Constitutional Law

House may sue to enforce former White House counsel subpoena, en banc DC Circuit rules

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An en banc federal appeals court ruled Friday that the House Judiciary Committee has standing to seek court enforcement of a subpoena for testimony by former White House counsel Don McGahn.

The U.S. Court of Appeals for the District of Columbia Circuit ruled 7-2, with recusals by two appointees of President Donald Trump who had held positions in his administration.

The Washington Post, the National Law Journal and the New York Times have coverage of the decision, Committee on the Judiciary v. McGahn.

There is no general bar against House of Representatives standing in cases involving interbranch disputes, the appeals court said in an opinion by Judge Judith Rogers. The decision reverses a ruling by a D.C. Circuit panel.

Judges Karen LeCraft Henderson and Thomas Griffith dissented.

The dissenters and the majority cited the U.S. Supreme Court’s decision last month remanding two combined cases in which congressional committees sought Trump’s financial records. The Supreme Court said lower courts should have taken account of separation of powers concerns and remanded for more proceedings. The case is Trump v. Mazars.

Rogers said Mazars did raise separation of powers concerns, but the case involved the validity of a subpoena, rather than standing, and it expressed concern about a “limitless” subpoena power.

In any event, allowing standing in the McGahn case “would preserve, rather than disrupt” a historical practice of accommodation between branches, Rogers said.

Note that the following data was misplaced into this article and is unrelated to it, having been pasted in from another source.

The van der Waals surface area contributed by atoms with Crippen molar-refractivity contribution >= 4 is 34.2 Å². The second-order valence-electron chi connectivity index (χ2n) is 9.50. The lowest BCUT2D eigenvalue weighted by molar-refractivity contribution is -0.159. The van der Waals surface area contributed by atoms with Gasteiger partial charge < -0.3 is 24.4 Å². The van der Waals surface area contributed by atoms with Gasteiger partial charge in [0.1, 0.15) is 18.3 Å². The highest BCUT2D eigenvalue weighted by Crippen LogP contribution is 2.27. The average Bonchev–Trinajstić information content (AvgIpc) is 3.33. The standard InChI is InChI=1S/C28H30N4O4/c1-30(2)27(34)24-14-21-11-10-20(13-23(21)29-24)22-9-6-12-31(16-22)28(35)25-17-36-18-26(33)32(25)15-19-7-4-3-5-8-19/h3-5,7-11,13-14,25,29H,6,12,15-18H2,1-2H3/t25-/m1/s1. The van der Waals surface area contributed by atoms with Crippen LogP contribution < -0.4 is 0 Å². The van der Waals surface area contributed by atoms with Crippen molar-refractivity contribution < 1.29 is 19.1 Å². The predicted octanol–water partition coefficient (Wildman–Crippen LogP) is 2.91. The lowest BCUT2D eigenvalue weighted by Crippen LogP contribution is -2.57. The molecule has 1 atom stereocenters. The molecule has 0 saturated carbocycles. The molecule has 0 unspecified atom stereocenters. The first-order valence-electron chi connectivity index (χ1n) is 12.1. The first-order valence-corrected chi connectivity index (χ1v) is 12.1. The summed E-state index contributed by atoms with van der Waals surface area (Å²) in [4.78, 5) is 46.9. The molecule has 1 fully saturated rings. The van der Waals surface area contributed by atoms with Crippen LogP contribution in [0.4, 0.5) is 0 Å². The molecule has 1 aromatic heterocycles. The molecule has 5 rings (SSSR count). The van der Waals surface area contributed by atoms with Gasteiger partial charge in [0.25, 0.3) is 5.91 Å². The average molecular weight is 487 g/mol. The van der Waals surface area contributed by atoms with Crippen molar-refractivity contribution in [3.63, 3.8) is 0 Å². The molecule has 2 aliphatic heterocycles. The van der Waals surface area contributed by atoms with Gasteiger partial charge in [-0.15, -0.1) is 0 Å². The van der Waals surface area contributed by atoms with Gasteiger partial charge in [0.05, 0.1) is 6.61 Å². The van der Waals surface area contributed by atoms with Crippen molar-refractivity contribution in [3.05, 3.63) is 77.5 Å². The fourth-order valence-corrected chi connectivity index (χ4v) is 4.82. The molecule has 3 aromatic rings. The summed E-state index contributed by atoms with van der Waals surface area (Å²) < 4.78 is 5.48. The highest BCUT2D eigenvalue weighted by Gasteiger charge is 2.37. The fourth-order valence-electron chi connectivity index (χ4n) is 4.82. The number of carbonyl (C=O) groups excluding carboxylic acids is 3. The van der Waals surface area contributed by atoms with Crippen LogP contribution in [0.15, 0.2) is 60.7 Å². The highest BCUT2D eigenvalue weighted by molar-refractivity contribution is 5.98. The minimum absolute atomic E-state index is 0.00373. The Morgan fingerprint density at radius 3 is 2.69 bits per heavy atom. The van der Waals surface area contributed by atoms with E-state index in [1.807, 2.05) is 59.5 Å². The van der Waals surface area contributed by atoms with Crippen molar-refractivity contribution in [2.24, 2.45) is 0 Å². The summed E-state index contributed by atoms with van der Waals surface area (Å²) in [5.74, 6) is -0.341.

A holding against standing “would upset settled expectations and dramatically alter bargaining positions in the accommodation process over informational disputes in the future,” Rogers wrote.

But Henderson’s dissent emphasized separation of powers concerns in Mazars.

“By holding that the committee has standing,” Henderson wrote, “the majority enlarges the judiciary’s power to intervene in battles that should be waged between the legislature and the executive and opens the door to future disputes between the political branches.”

In a second case, the en banc court said the McGahn decision resolves the standing issue in a House suit contending that Trump overstepped his power by diverting funds to build a border wall.

Both cases return to the lower courts. In the McGahn case, the court will consider other challenges to the McGahn subpoena. He is unlikely to testify before the election, according to the New York Times.

Department of Justice spokeswoman Kerri Kupec gave this statement to the Washington Post: “While we strongly disagree with the standing ruling in McGahn, the en banc court properly recognized that we have additional threshold grounds for dismissal of both cases, and we intend to vigorously press those arguments before the panels hearing those cases.”

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